Review: Soprano and CPO team up for a magical Mozart evening

Opera music

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We do not generally place Wolfgang Amadeus Mozart in the company of composers like John Williams, Hans Zimmer, Howard Shore or Henry Manzini. But in one case, this is appropriate: Mozart provided the film music for the famous biopic of his life, the movie Amadeus. And what film music it is!

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Despite its many excellences in plot, characters and scenery, for many it is the music most remembered from this award-winning film. And whether it’s the music of Mozart or the fame of the film, last weekend’s two CPO Mozart concerts and the movie Amadeus were sold out at the Jack Singer Concert Hall.

Resident conductor Karl Hirzer led the proceedings. Now perfectly seasoned through numerous performances in the widest range of programs, Hirzer is by no means a substitute or palliative conductor; he is a fully developed musician with his own ideas and with the ability to lead a professional symphony orchestra with confidence and competence.

The performances of overtures and arias conducted by Hirzer were the work of a very cultured musician who knows his scores, has interesting musical ideas and can transmit them to an orchestra. A constant competence, raised here and there with brilliance were the key words of this very beautiful concert very appreciated.

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The program featured three Mozart opera overtures. After each, there was also an aria from the opera, sung by guest soprano Anna-Sophie Neher. Neher is a member of the Canadian Opera Company Studio Ensemble, a program similar to our own Emerging Artist program with the Calgary Opera. Both programs provide advanced training for promising singers who may be able to move from “promising” work to “important professional work”.

Canadian soprano Anna-Sophie Neher joined the Calgary Philharmonic for a Mozart interpretation of the film Amadeus.  Courtesy of Andréanne Gauthier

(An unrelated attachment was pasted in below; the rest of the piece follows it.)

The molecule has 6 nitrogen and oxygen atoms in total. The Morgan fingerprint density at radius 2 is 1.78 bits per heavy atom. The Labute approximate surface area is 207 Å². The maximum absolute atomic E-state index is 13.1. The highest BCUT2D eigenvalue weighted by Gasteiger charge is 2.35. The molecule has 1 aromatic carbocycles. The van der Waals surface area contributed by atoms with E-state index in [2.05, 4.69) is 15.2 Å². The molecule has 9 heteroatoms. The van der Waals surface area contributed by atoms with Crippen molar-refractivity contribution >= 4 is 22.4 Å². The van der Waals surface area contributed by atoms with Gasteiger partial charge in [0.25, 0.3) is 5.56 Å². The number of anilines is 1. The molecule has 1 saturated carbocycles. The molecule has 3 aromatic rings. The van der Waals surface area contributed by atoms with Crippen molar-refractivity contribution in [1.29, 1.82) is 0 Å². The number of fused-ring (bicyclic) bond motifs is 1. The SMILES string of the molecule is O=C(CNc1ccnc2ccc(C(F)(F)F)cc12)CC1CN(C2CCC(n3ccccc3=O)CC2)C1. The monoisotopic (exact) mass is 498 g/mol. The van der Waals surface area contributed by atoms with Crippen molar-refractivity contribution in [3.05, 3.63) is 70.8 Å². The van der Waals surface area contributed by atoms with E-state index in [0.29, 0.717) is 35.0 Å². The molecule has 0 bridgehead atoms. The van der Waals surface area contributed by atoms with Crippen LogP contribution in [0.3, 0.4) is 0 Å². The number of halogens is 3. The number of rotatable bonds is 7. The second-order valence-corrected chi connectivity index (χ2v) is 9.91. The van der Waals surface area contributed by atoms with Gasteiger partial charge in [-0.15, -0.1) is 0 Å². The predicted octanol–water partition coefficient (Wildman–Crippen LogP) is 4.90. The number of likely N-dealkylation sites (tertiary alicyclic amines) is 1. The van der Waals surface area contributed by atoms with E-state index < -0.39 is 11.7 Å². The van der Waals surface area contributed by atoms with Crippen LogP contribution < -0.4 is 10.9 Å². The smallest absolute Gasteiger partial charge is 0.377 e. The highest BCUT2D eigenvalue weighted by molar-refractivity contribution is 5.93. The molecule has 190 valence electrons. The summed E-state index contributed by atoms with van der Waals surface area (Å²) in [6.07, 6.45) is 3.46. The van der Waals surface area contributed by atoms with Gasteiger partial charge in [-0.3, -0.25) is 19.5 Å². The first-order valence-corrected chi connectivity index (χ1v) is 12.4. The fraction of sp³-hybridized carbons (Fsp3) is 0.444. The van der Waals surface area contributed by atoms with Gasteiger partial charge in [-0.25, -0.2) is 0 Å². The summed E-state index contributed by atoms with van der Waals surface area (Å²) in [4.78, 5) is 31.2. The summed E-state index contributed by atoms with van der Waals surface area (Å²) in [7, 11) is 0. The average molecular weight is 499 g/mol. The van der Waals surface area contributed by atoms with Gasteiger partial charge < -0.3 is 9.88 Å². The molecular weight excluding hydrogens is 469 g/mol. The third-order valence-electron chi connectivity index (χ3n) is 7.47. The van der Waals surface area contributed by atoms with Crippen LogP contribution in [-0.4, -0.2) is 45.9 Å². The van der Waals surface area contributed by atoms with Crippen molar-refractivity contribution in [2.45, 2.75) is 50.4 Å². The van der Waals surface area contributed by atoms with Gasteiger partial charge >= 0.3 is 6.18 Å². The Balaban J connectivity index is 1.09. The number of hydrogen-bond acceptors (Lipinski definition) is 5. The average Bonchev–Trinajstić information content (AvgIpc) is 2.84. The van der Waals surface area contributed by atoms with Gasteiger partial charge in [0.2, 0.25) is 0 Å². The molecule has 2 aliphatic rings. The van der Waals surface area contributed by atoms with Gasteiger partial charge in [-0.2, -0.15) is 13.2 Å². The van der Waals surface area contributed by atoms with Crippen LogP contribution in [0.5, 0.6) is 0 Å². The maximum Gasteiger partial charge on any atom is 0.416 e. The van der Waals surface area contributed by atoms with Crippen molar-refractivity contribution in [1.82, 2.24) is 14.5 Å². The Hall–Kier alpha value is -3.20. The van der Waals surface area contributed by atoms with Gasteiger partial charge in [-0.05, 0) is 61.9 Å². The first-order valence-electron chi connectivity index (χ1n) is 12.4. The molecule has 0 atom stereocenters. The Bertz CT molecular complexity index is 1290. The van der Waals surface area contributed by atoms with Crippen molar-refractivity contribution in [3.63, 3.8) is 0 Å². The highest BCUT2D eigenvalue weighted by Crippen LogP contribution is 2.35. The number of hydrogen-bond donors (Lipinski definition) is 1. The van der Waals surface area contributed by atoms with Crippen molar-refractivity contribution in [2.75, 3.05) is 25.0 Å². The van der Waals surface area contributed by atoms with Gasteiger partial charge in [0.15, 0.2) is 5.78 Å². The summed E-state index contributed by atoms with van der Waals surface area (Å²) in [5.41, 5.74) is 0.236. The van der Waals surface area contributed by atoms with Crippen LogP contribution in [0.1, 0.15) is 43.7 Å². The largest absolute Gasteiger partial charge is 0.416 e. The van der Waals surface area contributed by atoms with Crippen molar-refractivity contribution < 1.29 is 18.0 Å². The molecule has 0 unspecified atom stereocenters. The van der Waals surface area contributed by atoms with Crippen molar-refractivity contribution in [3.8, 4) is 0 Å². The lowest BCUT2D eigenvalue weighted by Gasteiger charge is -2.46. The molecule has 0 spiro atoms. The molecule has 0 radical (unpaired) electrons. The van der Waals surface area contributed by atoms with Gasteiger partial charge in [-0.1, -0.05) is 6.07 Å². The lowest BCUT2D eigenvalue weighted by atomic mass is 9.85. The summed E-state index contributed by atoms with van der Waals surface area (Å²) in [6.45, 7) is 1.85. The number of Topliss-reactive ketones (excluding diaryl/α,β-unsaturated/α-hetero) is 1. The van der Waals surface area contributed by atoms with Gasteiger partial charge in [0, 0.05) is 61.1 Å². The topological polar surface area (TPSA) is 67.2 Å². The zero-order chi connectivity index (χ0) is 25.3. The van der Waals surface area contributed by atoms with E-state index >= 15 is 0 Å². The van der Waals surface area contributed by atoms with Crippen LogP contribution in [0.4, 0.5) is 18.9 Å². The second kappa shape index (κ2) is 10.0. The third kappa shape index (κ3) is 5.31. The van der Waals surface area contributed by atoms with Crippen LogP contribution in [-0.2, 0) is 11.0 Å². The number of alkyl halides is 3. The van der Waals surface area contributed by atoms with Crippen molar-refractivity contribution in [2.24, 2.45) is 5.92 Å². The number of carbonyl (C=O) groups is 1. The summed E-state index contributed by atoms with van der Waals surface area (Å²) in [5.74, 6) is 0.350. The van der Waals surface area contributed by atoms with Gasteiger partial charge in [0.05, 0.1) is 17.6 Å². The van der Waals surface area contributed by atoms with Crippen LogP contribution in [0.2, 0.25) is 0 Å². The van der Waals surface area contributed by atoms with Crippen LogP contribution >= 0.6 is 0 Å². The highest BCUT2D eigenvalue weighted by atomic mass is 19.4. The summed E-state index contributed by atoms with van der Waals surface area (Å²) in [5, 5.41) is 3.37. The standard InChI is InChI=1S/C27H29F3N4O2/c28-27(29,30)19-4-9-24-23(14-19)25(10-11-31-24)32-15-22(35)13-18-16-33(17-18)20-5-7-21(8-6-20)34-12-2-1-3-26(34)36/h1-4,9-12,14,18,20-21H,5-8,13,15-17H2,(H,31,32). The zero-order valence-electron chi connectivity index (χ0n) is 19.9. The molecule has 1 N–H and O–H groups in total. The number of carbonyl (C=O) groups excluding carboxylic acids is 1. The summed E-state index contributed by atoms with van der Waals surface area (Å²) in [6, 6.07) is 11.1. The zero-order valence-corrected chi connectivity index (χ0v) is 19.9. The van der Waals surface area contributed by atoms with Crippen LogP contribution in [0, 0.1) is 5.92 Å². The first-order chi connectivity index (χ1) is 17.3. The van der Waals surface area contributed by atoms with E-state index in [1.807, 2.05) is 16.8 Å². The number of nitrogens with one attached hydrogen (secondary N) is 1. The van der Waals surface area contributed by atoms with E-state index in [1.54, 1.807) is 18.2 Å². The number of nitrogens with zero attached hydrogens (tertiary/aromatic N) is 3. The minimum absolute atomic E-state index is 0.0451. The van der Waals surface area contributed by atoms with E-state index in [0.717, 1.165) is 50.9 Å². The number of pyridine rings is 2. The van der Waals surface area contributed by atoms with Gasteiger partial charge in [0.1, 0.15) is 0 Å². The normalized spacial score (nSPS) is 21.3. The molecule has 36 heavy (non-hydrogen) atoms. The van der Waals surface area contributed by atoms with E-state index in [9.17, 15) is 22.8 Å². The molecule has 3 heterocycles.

Canadian soprano Anna-Sophie Neher joined the Calgary Philharmonic for a Mozart interpretation of the film Amadeus. Courtesy of Andréanne Gauthier jpg

The opera world is so competitive these days that even very good singers are often not able to take that final step. Good sopranos cost a dime in the opera world, and a singer needs an above average quality voice and a little something extra to be able to stand out. While it’s impossible to know what the future holds for Neher, I’ll venture to guess that she will.

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In the four arias that Neher sang, she turned out to be a real Mozartian. His handling of musical style, whether in fast or slow tunes, was perfect, with his clear and convincing vocal timbre and with remarkably true pitch. Her predominantly light voice still has power, and she succeeded in both floating notes and brilliant quick passages with authority and poise. It was a song of a very high order.

From The Marriage of Figaro, Neher sang the aria from Susanna’s fourth act, Deh vieni non tardar, an extended aria requiring considerable vocal control and requiring subtle characterization. All these things were present here and also in the following Carino Vedrai of Don Giovanni. Neher was equally good in Pamina’s Ach, Ich fühl from The Magic Flute, one of Mozart’s most touching soprano arias and a famous audition piece for showing vocal control at the top and bottom of the range. soprano.

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And as the final number, Neher offered a virtuoso centerpiece, Voi avete un cor fedele, an aria insert that Mozart wrote during his years in Salzburg for a visiting soprano. Alternately expressive and brilliant, the aria demands a soprano with highly cultivated vocal technique, which Neher clearly possesses. His contribution to the evening was considerable and was recognized by a warmly appreciated audience. Neher is a soprano to watch.

The orchestra played the overtures of the three operas with precision and momentum, the overture of the Figaro and the overture of the Magic Flute, both taken at a sustained rhythm. But nothing in the speed caused difficulty in the orchestra, the playing clean and precise. The Magic Flute Overture was, from a performance standpoint, perhaps the best of the three for my taste, but overall the playing was very good in all of these works.

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Little G minor isn’t heard that often in concerts these days, and it was good to hear it here. In the film, he is presented in a dramatic context that makes the first movement indelible, practically the centerpiece of the film. But the rest of the symphony is fine too, especially the somewhat enigmatic second movement and the “hard” final movements. A delightful moment has come in the trio of the third movement which is composed only for wind instruments, a distinctive moment in the symphony and this performance of it.

Hirzer and the orchestra immersed themselves in the symphony with enthusiasm, the music being sharply characterized and made as lively as in the film. The symphony aptly concluded a concert billed as a tribute to a great film and a chance to question again the genius that was Wolfgang Amadeus Mozart.

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